By BUDDY MARTIN
Call me a QB aficionado. Call me and tell me to get a life. Just call me. I’ve seen about 50 Florida Gators quarterbacks prior to their starting over the last half century.
The only ones I felt were slam dunks before they suited up were Steve Spurrier, John Reaves and Tim Tebow. I probably would have missed on Danny Wuerffel, Shane Matthews and Chris Leak. And maybe a few others.
We know so little about these two young men. But, by the time one is ordained to start against Michigan in the AdvoCare Classic Sept. 2 in the AT&T Stadium in Arlington, Texas, he will have been closely scrutinized, optimized and sanitized. And then, as is the usual case with Gator football fans, there will be a love-hate relationship until he leaves, is injured, benched or leads his team to a championship.
From 1938 and “Cannonball” Clyde Crabtree, to the 1950s era of Haywood Sullivan, to the Steve Spurrier days in the 1960s, right through John Reaves of the 1969 SuperSophs, to the SEC championship 1990s of Shane Matthews and right through to national title of Danny Wuerffel in 1996 and the national titles of Chris Leak and Tim Tebow in the early 21st Century.
Franks And Beans?
It’s always about the quarterbacks at Florida.
And why not? Any college football program which brandishes three statues of Heisman Trophy-winning quarterbacks out front of its stadium – Spurrier (1966), Wuerffel (1996) and Tebow (2007) – would never be mistaken for DBU – Defensive Backs University – despite the bragging of some former Gators cornerbacks and safeties who make that claim.
So where have all the quarterbacks in Gainesville gone?
Old-timers always talked about Crabtree, who was head of the “Phantom Four” backfield of 1928 that led the nation in scoring. I once interviewed a Florida fan that saw Crabtree play and he confirmed that he could pass or punt equally well with either hand or foot while stationary or on the run. Crabtree is a member of the Florida Athletic Hall of Fame, an All-Southern choice and played in the NFL.
Since Tim Tebow’s reign ended after the 2009 season, there has been a parade of nine different starting quarterbacks taking snaps, and several more potential starters who transferred to other Power Five programs with some success – one of whom (Cam Newton) won a Heisman and a national championship at Auburn and three others (Tyler Murphy, Jacoby Brissett and Jeff Driskel) who still were active in the NFL in 2016.
Meanwhile, head coach Jim McElwain seems to have a tougher task finding a regular starting quarterback than President Donald Trump does having a cabinet confirmed by Congress. For the moment, he appears to have narrowed the field to two — barring a comeback miracle by Luke Del Rio.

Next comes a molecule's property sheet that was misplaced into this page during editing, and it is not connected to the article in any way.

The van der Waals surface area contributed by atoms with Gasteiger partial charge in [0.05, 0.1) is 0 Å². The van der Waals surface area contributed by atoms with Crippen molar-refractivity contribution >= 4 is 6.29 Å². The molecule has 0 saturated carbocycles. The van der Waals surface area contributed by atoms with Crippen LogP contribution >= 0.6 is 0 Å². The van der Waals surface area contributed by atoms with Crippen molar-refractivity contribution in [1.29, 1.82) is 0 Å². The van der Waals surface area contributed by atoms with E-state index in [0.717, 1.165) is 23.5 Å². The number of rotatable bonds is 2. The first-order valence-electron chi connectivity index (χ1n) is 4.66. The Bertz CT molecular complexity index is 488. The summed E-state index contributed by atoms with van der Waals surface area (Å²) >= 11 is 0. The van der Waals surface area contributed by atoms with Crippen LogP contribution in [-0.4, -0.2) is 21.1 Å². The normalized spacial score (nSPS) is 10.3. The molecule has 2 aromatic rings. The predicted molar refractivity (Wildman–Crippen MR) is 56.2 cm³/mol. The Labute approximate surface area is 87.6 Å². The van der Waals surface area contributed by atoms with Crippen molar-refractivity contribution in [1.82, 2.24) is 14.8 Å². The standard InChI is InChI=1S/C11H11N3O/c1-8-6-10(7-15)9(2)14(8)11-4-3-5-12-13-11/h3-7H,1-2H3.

Which brings us to Gator spring practice and the two redshirt freshmen who are being hailed as the latest and the greatest: Feleipe Franks and Kyle Trask. I hear good things about both, but because Franks has reportedly made big strides since the 2016 spring game debacle, I am anxious to see him in game-like conditions.
The revolving door for quarterbacks in Gainesville is well traveled. In McElwain’s two seasons alone, this will mark his fifth starter. In fairness, however, there were mitigating circumstances: Banned substance (Will Grier), transfer (Treon Harris) and injury (Del Rio) claimed three, leaving Austin Appleby standing.
For a brief moment, McElwain and offensive coordinator Doug Nussmeier considered tearing off the redshirt of Franks for the final two games, but decided against it. As they say in baseball, sometimes the best trade you make is the one you don’t make. And in this case, with Appleby helping his team win the Outback Bowl over Iowa, it was wise not to waste Franks’ eligibility.
What we do know about Franks is that he is tall (6-foot-6), has a strong arm but, in the past, has been errant with his throws. After tossing three interceptions in his first handful of passes during the spring game last year, McElwain met his quarterback at the sideline and — in a classic coaching maneuver — taught Franks how to keep his emotions in check. A few plays later after a turnover, Franks went back in and led his team to a score with a touchdown pass.